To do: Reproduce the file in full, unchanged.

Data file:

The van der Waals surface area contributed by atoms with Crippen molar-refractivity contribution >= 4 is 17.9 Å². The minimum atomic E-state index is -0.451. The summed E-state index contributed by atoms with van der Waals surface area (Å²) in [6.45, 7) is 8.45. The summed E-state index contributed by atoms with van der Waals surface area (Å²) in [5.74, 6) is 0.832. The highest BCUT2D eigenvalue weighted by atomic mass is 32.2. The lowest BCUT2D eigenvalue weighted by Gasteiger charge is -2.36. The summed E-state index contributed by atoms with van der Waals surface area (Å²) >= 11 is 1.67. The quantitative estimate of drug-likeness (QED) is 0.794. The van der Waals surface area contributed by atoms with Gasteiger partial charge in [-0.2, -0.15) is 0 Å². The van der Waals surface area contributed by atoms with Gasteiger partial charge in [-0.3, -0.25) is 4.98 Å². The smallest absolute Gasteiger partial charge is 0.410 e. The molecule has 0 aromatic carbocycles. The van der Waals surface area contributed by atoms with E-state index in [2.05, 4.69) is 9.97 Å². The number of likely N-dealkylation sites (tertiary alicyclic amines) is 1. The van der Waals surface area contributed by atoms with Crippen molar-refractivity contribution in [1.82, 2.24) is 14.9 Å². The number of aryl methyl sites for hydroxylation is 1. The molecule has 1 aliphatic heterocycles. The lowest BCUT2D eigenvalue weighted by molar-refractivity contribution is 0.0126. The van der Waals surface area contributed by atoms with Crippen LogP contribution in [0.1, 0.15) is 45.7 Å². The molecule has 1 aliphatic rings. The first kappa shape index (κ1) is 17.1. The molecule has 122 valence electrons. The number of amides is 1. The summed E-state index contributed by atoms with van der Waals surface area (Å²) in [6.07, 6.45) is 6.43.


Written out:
The van der Waals surface area contributed by atoms with Crippen molar-refractivity contribution >= 4 is 17.9 Å². The minimum atomic E-state index is -0.451. The summed E-state index contributed by atoms with van der Waals surface area (Å²) in [6.45, 7) is 8.45. The summed E-state index contributed by atoms with van der Waals surface area (Å²) in [5.74, 6) is 0.832. The highest BCUT2D eigenvalue weighted by atomic mass is 32.2. The lowest BCUT2D eigenvalue weighted by Gasteiger charge is -2.36. The summed E-state index contributed by atoms with van der Waals surface area (Å²) >= 11 is 1.67. The quantitative estimate of drug-likeness (QED) is 0.794. The van der Waals surface area contributed by atoms with Gasteiger partial charge in [-0.2, -0.15) is 0 Å². The van der Waals surface area contributed by atoms with Gasteiger partial charge in [-0.3, -0.25) is 4.98 Å². The smallest absolute Gasteiger partial charge is 0.410 e. The molecule has 0 aromatic carbocycles. The van der Waals surface area contributed by atoms with E-state index in [2.05, 4.69) is 9.97 Å². The number of likely N-dealkylation sites (tertiary alicyclic amines) is 1. The van der Waals surface area contributed by atoms with Crippen molar-refractivity contribution in [1.82, 2.24) is 14.9 Å². The number of aryl methyl sites for hydroxylation is 1. The molecule has 1 aliphatic heterocycles. The lowest BCUT2D eigenvalue weighted by molar-refractivity contribution is 0.0126. The van der Waals surface area contributed by atoms with Crippen LogP contribution in [0.1, 0.15) is 45.7 Å². The molecule has 1 aliphatic rings. The first kappa shape index (κ1) is 17.1. The molecule has 122 valence electrons. The number of amides is 1. The summed E-state index contributed by atoms with van der Waals surface area (Å²) in [6.07, 6.45) is 6.43.